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Moody’s assigns B1(hyb) rating to Axis Bank’s proposed AT-I capital bonds

Moody's assigns B1(hyb) rating to Axis Bank's proposed AT-I capital bonds


Moody’s assigns B1(hyb) rating to Axis Bank’s proposed AT-I capital bonds

Moody’s on Monday rated Axis Bank’s proposed additional tier I capital bonds, as part of its global medium term note (GMTN) programme, three notches below its baseline credit assessment (BCA) and adjusted BCA, on the back of likelihoods of impairment. The global rater has assigned B1(hyb) rating to Axis Bank’s GIFT City branch’s proposed USD-denominated additional tier I bonds.

“The B1(hyb) rating and (P)B1 programme rating is three notches below Axis Bank Ltd’s ba1 Baseline Credit Assessment (BCA) and Adjusted BCA, reflecting the probability of impairment associated with non-cumulative coupon suspension, as well as the likelihood of high loss severity when the bank reaches the point of non-viability,” Moody’s said. The principal and any accrued but unpaid distribution on these capital securities would also be written down, partially or in full, if the RBI determines that without such a write-down, the bank would become non-viable, or a public sector capital injection is needed without which the bank would become non-viable, it added.

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“In addition, the AT1 securities will be written down in full if the RBI decides to reconstitute or amalgamate the bank with another bank, pursuant to Section 45 of the Banking Regulation Act, 1949. In both these scenarios, the write-down will be permanent,” it said further. Moody’s said in case the common equity tier I (CET1) ratio of the bank is at or below 5.5 per cent at any time before October 1, 2021 and 6.125 per cent from and including this date, the principal and any accrued but unpaid distributions on these capital securities would also be written down, partially or in full.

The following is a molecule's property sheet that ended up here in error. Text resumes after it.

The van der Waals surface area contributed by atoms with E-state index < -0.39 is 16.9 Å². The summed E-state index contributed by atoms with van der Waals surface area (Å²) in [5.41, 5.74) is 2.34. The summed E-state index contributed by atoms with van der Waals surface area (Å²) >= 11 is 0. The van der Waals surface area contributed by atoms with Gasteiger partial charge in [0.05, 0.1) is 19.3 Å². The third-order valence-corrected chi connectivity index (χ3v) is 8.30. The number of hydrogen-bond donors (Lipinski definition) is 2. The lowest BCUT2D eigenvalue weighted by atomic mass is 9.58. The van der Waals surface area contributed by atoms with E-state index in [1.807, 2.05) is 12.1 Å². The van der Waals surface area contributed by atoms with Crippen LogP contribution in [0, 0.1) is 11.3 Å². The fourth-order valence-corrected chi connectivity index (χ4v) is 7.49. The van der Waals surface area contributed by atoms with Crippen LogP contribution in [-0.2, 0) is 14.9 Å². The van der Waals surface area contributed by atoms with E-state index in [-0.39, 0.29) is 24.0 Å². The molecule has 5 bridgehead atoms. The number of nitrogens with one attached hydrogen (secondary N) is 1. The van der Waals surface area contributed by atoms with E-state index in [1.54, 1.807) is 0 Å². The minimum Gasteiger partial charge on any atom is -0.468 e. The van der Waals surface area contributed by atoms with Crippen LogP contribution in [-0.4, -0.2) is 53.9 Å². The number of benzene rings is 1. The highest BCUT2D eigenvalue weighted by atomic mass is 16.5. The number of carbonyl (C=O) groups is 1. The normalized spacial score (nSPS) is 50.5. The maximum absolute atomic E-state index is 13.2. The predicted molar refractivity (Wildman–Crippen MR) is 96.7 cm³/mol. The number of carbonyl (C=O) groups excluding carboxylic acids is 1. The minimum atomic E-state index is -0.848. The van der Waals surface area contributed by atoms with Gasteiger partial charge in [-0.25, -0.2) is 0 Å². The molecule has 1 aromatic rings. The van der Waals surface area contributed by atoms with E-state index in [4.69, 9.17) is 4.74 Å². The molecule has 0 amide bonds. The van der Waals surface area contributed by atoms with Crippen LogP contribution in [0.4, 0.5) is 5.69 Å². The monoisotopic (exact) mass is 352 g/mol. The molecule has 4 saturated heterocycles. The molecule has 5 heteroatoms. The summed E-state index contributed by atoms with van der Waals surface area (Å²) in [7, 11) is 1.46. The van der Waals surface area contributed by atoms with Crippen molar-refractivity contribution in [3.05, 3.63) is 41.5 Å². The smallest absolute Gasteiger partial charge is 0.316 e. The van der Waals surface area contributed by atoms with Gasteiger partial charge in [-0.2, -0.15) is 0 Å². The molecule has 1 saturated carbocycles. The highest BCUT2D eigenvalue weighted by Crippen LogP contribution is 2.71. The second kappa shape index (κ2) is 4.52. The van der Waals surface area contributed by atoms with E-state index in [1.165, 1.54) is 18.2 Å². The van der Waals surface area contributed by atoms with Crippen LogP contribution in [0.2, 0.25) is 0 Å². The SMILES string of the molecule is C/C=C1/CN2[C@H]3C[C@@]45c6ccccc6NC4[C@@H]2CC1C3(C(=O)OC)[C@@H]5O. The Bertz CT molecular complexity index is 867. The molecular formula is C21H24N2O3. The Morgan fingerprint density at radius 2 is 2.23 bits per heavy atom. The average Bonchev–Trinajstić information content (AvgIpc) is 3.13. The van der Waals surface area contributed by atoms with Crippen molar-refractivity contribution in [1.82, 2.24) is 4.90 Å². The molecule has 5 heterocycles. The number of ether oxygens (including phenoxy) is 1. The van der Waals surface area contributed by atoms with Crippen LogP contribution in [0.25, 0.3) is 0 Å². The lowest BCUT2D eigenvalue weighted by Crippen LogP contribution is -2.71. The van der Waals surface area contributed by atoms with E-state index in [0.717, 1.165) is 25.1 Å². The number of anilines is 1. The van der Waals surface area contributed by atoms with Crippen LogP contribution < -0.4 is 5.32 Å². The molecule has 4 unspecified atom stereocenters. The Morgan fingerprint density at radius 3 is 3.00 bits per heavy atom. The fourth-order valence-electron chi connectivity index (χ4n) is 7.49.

In such a scenario, the write-down may be temporary, and the amount could be reinstated subject to the Reserve Bank of India’s (RBI) conditions. “Furthermore, Axis Bank, as a going concern, may choose not to pay interest on these securities on a noncumulative basis. However, a common share dividend stopper applies if an interest payment is missed.” Earlier in the day, Axis Bank said it has started issuing debt securities under its Rs 35,000 crore-debt raise plan announced earlier this year.

In April, the private sector lender had said that its board had approved a capital raise proposal up to Rs 35,000 crore by issuing various debt instruments in Indian or foreign currency in domestic/overseas markets in one or more tranches. The issuance is part of the existing global medium term notes (GMTN) programme of the bank, it said. The ratings agency said the ratings on these securities will change with an upgrade or downgrade on bank’s baseline credit assessment (BCA).

Axis Bank’s BCA could be upgraded if there is an improvement in asset quality, as reflected in the bank being able to maintain credit costs below its long-run average, it added. It could be downgraded if there is a significant weakening in its asset quality, with negative implications on capital and profitability, or if funding weakens as reflected by a deterioration in retail deposits, it said further.

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  1. Pingback: Google removes 95,680 content pieces in July in India: Compliance report

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